If you were to go out and purchase a laptop with a GeForce 9500M or Radeon HD 3650 level GPU, you'd be about three to four times as fast as the HD 3200. Then you can actually play games if you'd like, though you'll also have lower battery life. Considering about 90% of laptop users probably never do anything gaming related outside of Solitaire, I'd say they'd be far more interested in the $580 Intel system that is noticeably faster (30%) in many tasks and ALSO provides 30% more battery life.
    Reply
  • MikosNZ - Thursday, August 06, 2009 - link

    I hate to state the obvious but I see no mention of battery testing or the same battery being used for both laptops in these tests. Lithium ion batteries are notorious for large variances in electrical capacity due to both shelf life and batch. This could easily account for 20-30% PLUS variance. I have seen numbers easily around that when doing battery testing for commercial laptops. These tests are completely worthless unless the same battery was swapped between the two or the batteries used were separately tested to ensure equivalence. I would definitely not rely on gateway to QA their batteries to a level required for accurate platform testing. Reply
  • MikosNZ - Thursday, August 06, 2009 - link

    Actually on second read there does seem to be some implicit references to this. Was this actually done after all? Reply
  • JarredWalton - Thursday, August 06, 2009 - link

    Nope, but if it will make you feel better I'll swap batteries between the two and rerun one of the tests to check results. I'd wager less than a 2% difference but I could be wrong.... Check back tomorrow. Reply
  • JarredWalton - Thursday, August 06, 2009 - link

    Swapping the batteries, the results stay essentially the same in the Idle battery test. With the original batteries, the Intel system has 20.25% more battery life. Switching the result was 19.57% better battery life.

    FWIW, both systems scored slightly lower after the battery swap - 230 vs. 242 on the AMD and 275 vs. 291 on the Intel system. All settings remained the same, but I started the tests right after the batteries hit 100% charge coming back up from 88% (they were sleeping and unplugged much of yesterday). If necessary, I can fully charge them and rerun the test, but a margin of error of around 2-3% is normal in battery tests when you don't short the discharge/charge cycle, and not fully discharging a battery will frequently result in less battery life on the next cycle.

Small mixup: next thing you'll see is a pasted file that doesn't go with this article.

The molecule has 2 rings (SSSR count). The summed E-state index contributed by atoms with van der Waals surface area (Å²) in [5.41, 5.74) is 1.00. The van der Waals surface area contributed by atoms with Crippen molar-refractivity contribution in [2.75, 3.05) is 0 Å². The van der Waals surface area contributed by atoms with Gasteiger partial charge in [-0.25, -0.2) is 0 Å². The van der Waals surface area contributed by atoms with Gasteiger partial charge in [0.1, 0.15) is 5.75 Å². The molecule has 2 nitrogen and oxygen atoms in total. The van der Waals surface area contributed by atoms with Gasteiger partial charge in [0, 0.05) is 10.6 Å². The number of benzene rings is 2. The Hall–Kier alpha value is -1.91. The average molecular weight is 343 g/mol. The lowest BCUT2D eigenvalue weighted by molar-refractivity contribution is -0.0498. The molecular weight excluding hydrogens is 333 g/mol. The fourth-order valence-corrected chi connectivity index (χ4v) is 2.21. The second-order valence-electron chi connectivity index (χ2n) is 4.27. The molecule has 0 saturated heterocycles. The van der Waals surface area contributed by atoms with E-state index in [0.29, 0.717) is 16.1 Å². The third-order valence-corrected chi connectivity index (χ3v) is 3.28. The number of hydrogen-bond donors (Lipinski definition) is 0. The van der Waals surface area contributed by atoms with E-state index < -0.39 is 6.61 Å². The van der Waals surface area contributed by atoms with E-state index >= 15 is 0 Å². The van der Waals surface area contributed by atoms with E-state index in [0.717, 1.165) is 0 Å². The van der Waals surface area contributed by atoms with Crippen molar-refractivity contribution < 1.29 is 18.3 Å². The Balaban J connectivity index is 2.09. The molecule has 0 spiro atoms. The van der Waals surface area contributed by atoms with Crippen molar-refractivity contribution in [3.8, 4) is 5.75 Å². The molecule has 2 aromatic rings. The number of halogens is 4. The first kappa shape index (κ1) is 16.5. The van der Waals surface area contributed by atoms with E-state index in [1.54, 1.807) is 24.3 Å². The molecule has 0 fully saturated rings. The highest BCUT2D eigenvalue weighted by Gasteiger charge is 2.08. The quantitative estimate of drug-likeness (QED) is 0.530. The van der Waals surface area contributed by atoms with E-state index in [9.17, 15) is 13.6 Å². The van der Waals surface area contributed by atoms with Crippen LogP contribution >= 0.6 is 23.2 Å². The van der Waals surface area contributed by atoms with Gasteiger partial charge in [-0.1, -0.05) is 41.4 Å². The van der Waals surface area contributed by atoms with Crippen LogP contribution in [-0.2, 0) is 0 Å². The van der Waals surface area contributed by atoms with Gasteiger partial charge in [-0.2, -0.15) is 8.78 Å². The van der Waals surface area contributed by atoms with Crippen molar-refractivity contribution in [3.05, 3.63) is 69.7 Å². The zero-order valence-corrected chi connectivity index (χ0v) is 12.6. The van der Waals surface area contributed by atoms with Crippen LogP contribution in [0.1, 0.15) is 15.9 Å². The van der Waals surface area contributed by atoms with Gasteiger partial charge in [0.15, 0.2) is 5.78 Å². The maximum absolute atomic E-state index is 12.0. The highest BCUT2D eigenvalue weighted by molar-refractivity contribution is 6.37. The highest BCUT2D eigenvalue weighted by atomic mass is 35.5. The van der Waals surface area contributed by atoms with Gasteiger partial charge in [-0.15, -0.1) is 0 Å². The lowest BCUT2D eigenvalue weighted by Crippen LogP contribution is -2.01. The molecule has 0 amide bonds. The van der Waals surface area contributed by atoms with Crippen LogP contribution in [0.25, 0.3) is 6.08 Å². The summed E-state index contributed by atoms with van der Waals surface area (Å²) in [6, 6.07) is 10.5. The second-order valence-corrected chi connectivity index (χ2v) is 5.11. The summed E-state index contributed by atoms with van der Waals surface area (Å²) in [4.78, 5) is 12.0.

Reply
  • lyeoh - Friday, August 07, 2009 - link

    Thanks for doing that.

    While the result was not surprising, it was good to eliminate that.

    Different batches of batteries have been known to perform differently (some even explosively ;) ).

    It might be the AMD laptop's graphics system that's the power hog.

    But whatever it is, it doesn't look good for AMD.

    FWIW, some Macbooks seem to have rather good battery life, I wonder if they do any special tricks that the windows laptops don't.
    Reply
  • JarredWalton - Friday, August 07, 2009 - link

    They say MacBooks do some power saving "tricks" that don't use the standard ACPI interface or something. They also have better control over the OS/hardware, and OS X looks like it manages to stay in low-power C-states much better than any Windows OS. Reply
  • Jeffk464 - Thursday, August 06, 2009 - link

    Is amd coming up with anything to compete with Intels new Ultra low voltage cpu. I'm thinking about going this route for my next laptop, coupled with led backlight display these systems are getting unreal batter life. Check out the acer timeline series, the only thing is there kind of slow getting the core 2 duo out. Reply
  • Zagor Tenay - Wednesday, August 05, 2009 - link

    Battery life should not be a concern at all for most laptop users, because most people use their laptops at home. Their laptops are treated like a desktop, power cable attached at all times. (They say they prefer a laptop because it uses less space, there is no cable clutter etc.) So, what is the point in paying a higher price premium for an Intel laptop, because it has a longer battery life? The answer is plain and simple: There is no reason. Reply